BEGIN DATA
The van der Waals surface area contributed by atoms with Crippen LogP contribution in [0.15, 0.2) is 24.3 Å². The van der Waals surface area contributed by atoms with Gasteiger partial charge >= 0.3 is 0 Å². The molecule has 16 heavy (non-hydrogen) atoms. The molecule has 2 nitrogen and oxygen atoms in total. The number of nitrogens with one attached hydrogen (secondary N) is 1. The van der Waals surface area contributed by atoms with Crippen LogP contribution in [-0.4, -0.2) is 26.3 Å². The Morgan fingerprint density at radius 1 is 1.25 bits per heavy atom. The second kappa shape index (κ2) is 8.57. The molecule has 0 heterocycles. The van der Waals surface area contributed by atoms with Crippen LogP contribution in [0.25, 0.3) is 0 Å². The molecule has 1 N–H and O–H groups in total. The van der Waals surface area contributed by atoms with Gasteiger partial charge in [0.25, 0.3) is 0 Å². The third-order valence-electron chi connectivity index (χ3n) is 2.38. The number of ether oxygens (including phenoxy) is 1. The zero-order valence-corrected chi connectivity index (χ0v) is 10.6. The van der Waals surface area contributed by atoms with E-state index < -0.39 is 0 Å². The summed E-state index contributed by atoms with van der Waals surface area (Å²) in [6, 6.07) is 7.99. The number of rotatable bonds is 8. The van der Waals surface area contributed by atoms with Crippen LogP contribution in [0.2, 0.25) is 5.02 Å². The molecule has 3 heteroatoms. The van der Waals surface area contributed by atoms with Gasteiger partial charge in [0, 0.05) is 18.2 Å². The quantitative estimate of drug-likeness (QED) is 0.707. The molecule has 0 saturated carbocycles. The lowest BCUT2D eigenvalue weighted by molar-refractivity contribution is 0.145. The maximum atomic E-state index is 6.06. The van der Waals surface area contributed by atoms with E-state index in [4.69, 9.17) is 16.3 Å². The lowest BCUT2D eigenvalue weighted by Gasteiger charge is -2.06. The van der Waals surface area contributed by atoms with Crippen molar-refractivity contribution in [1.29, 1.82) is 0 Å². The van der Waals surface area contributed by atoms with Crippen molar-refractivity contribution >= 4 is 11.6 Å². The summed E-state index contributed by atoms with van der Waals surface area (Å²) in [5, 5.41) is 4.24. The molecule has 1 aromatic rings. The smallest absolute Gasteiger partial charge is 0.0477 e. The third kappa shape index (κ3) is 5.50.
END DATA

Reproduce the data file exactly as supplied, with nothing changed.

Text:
The van der Waals surface area contributed by atoms with Crippen LogP contribution in [0.15, 0.2) is 24.3 Å². The van der Waals surface area contributed by atoms with Gasteiger partial charge >= 0.3 is 0 Å². The molecule has 16 heavy (non-hydrogen) atoms. The molecule has 2 nitrogen and oxygen atoms in total. The number of nitrogens with one attached hydrogen (secondary N) is 1. The van der Waals surface area contributed by atoms with Crippen LogP contribution in [-0.4, -0.2) is 26.3 Å². The Morgan fingerprint density at radius 1 is 1.25 bits per heavy atom. The second kappa shape index (κ2) is 8.57. The molecule has 0 heterocycles. The van der Waals surface area contributed by atoms with Crippen LogP contribution in [0.25, 0.3) is 0 Å². The molecule has 1 N–H and O–H groups in total. The van der Waals surface area contributed by atoms with Gasteiger partial charge in [0.25, 0.3) is 0 Å². The third-order valence-electron chi connectivity index (χ3n) is 2.38. The number of ether oxygens (including phenoxy) is 1. The zero-order valence-corrected chi connectivity index (χ0v) is 10.6. The van der Waals surface area contributed by atoms with E-state index < -0.39 is 0 Å². The summed E-state index contributed by atoms with van der Waals surface area (Å²) in [6, 6.07) is 7.99. The number of rotatable bonds is 8. The van der Waals surface area contributed by atoms with Crippen LogP contribution in [0.2, 0.25) is 5.02 Å². The molecule has 3 heteroatoms. The van der Waals surface area contributed by atoms with Gasteiger partial charge in [0, 0.05) is 18.2 Å². The quantitative estimate of drug-likeness (QED) is 0.707. The molecule has 0 saturated carbocycles. The lowest BCUT2D eigenvalue weighted by molar-refractivity contribution is 0.145. The maximum atomic E-state index is 6.06. The van der Waals surface area contributed by atoms with E-state index in [4.69, 9.17) is 16.3 Å². The lowest BCUT2D eigenvalue weighted by Gasteiger charge is -2.06. The van der Waals surface area contributed by atoms with Crippen molar-refractivity contribution in [1.29, 1.82) is 0 Å². The van der Waals surface area contributed by atoms with Crippen molar-refractivity contribution >= 4 is 11.6 Å². The summed E-state index contributed by atoms with van der Waals surface area (Å²) in [5, 5.41) is 4.24. The molecule has 1 aromatic rings. The smallest absolute Gasteiger partial charge is 0.0477 e. The third kappa shape index (κ3) is 5.50.